We should welcome the CJC’s view that, for the purpose of civil disputes, there should not be a blanket compulsion on ADR (Alternative Dispute Resolution) before court proceedings are issued. However, it is clear that pressure on parties to engage in ADR is still going to increase.
Parties and their lawyers are rightly under an ever growing burden to reduce and to fix litigation costs by reference to proportionality (i.e. the intrinsic value of a case v. the legal costs of conducting it). As a result, each stage of the litigation process and any dispute should to be subjected to an on-going risk/reward analysis in terms of whether to engage in ADR now or later. That assessment should take into account, firstly, the costs and work involved for the next stage of work, secondly, the prospects of party achieving a reasonable settlement through ADR in view of that work, and, thirdly, the costs of actually engaging in ADR itself.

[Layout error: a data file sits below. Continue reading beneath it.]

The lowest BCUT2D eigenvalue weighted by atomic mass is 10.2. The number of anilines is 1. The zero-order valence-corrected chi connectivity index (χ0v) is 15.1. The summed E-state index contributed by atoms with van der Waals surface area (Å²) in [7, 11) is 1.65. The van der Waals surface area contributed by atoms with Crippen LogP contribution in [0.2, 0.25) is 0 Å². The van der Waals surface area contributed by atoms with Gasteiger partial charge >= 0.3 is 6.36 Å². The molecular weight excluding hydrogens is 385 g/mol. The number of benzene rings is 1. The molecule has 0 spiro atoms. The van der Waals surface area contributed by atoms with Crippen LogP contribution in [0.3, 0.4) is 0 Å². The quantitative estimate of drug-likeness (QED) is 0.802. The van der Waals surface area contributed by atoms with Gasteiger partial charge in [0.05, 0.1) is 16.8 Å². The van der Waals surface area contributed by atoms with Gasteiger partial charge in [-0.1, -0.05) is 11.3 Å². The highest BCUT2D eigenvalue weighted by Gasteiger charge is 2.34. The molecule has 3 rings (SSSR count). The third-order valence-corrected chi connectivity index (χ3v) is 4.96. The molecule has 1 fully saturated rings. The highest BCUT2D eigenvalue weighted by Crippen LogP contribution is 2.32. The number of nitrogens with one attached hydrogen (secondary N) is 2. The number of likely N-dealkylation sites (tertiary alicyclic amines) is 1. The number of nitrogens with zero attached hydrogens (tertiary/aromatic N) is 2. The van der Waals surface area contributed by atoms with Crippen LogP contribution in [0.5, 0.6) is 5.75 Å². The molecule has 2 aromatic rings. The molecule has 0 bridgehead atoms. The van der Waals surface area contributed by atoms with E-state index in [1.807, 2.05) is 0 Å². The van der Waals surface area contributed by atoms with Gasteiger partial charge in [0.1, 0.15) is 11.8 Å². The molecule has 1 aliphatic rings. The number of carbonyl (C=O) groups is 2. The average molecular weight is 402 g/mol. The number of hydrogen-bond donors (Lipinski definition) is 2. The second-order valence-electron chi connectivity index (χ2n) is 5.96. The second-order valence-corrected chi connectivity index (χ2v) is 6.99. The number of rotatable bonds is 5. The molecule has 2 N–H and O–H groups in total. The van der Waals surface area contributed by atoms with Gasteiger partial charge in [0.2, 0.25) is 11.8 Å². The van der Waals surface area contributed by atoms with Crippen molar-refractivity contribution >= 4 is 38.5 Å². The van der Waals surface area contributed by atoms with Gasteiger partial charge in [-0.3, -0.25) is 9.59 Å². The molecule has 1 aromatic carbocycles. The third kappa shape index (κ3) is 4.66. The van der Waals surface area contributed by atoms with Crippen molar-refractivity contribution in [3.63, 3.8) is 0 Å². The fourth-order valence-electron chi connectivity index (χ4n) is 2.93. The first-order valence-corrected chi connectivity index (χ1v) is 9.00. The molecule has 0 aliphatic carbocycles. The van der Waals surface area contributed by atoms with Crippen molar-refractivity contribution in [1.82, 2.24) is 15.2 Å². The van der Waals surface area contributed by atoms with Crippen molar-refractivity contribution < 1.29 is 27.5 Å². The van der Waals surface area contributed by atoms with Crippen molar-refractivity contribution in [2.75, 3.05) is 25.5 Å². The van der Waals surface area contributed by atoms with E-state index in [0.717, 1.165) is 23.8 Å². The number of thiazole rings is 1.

ADR does not guarantee settlement and timing is crucial for the purpose of achieving a successful and just outcome. For example, for a dispute which is heavily dependent on evidence, engaging in ADR at an early stage (i.e. before all appropriate evidence has been exchanged) would be a considerable risk for any party relying on that evidence and could result in an unjust outcome. Any rule forcing ADR at a particular stage could therefore give less scrupulous parties an unwarranted tactical advantage.
For high value and complex litigation, ADR can also be an expensive process and it is unlikely that a court would allow parties to budget for multiple costly attempts. It will be interesting, however, whether in the future parties seek to mitigate any risk in not engaging ADR by budgeting for repeated low cost attempts at ADR beyond normal correspondence (which the CJC does not consider to be sufficient on it's own).
The CJC is therefore right not to force parties to engage in ADR at a set point, irrespective of the circumstances. The better strategy is for both the court and the legal profession in general to ensure that parties are aware of the full range of ADR options, that the costs of engaging in ADR are not prohibitive, and that parties are forced to engage in ADR only when it would be unjust not to do so.
The Civil Justice Council (CJC) has stopped short of recommending a ’presumption’ that parties will agree to alternative dispute resolution (ADR) as a condition for issuing proceedings - but said it is committed to promoting alternatives to litigation.